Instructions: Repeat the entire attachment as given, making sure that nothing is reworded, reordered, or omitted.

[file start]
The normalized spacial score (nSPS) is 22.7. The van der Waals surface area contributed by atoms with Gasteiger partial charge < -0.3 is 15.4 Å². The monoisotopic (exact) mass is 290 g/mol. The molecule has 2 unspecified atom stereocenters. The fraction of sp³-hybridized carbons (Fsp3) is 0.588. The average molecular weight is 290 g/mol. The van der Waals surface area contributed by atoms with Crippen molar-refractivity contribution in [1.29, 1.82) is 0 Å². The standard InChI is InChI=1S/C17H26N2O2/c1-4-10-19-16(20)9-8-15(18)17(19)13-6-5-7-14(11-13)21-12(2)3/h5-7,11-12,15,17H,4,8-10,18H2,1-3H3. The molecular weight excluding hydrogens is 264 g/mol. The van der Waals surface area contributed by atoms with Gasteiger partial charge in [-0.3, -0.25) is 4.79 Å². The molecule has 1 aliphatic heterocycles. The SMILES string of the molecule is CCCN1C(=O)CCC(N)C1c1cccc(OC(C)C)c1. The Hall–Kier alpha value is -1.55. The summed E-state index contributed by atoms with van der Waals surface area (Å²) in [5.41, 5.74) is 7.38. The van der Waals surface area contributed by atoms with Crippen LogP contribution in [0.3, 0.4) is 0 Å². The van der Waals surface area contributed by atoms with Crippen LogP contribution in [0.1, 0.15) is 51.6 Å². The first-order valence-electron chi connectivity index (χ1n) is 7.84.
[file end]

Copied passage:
The normalized spacial score (nSPS) is 22.7. The van der Waals surface area contributed by atoms with Gasteiger partial charge < -0.3 is 15.4 Å². The monoisotopic (exact) mass is 290 g/mol. The molecule has 2 unspecified atom stereocenters. The fraction of sp³-hybridized carbons (Fsp3) is 0.588. The average molecular weight is 290 g/mol. The van der Waals surface area contributed by atoms with Crippen molar-refractivity contribution in [1.29, 1.82) is 0 Å². The standard InChI is InChI=1S/C17H26N2O2/c1-4-10-19-16(20)9-8-15(18)17(19)13-6-5-7-14(11-13)21-12(2)3/h5-7,11-12,15,17H,4,8-10,18H2,1-3H3. The molecular weight excluding hydrogens is 264 g/mol. The van der Waals surface area contributed by atoms with Gasteiger partial charge in [-0.3, -0.25) is 4.79 Å². The molecule has 1 aliphatic heterocycles. The SMILES string of the molecule is CCCN1C(=O)CCC(N)C1c1cccc(OC(C)C)c1. The Hall–Kier alpha value is -1.55. The summed E-state index contributed by atoms with van der Waals surface area (Å²) in [5.41, 5.74) is 7.38. The van der Waals surface area contributed by atoms with Crippen LogP contribution in [0.3, 0.4) is 0 Å². The van der Waals surface area contributed by atoms with Crippen LogP contribution in [0.1, 0.15) is 51.6 Å². The first-order valence-electron chi connectivity index (χ1n) is 7.84.